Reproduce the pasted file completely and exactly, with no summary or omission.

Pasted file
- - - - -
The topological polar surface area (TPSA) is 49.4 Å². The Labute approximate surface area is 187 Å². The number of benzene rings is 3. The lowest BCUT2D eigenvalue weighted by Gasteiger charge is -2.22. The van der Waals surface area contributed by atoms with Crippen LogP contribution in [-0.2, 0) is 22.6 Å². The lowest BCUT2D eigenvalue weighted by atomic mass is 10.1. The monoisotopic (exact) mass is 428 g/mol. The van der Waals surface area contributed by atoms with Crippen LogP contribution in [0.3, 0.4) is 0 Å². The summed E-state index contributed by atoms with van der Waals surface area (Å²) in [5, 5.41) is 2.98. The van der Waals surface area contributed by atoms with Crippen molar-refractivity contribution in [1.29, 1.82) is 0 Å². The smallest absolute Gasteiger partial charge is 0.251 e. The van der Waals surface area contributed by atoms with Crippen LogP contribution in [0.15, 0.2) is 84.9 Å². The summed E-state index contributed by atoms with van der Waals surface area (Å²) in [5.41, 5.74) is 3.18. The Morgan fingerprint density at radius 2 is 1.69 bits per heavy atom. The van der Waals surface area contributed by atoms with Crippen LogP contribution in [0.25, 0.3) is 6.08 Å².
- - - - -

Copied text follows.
The topological polar surface area (TPSA) is 49.4 Å². The Labute approximate surface area is 187 Å². The number of benzene rings is 3. The lowest BCUT2D eigenvalue weighted by Gasteiger charge is -2.22. The van der Waals surface area contributed by atoms with Crippen LogP contribution in [-0.2, 0) is 22.6 Å². The lowest BCUT2D eigenvalue weighted by atomic mass is 10.1. The monoisotopic (exact) mass is 428 g/mol. The van der Waals surface area contributed by atoms with Crippen LogP contribution in [0.3, 0.4) is 0 Å². The summed E-state index contributed by atoms with van der Waals surface area (Å²) in [5, 5.41) is 2.98. The van der Waals surface area contributed by atoms with Crippen molar-refractivity contribution in [1.29, 1.82) is 0 Å². The smallest absolute Gasteiger partial charge is 0.251 e. The van der Waals surface area contributed by atoms with Crippen LogP contribution in [0.15, 0.2) is 84.9 Å². The summed E-state index contributed by atoms with van der Waals surface area (Å²) in [5.41, 5.74) is 3.18. The Morgan fingerprint density at radius 2 is 1.69 bits per heavy atom. The van der Waals surface area contributed by atoms with Crippen LogP contribution in [0.25, 0.3) is 6.08 Å².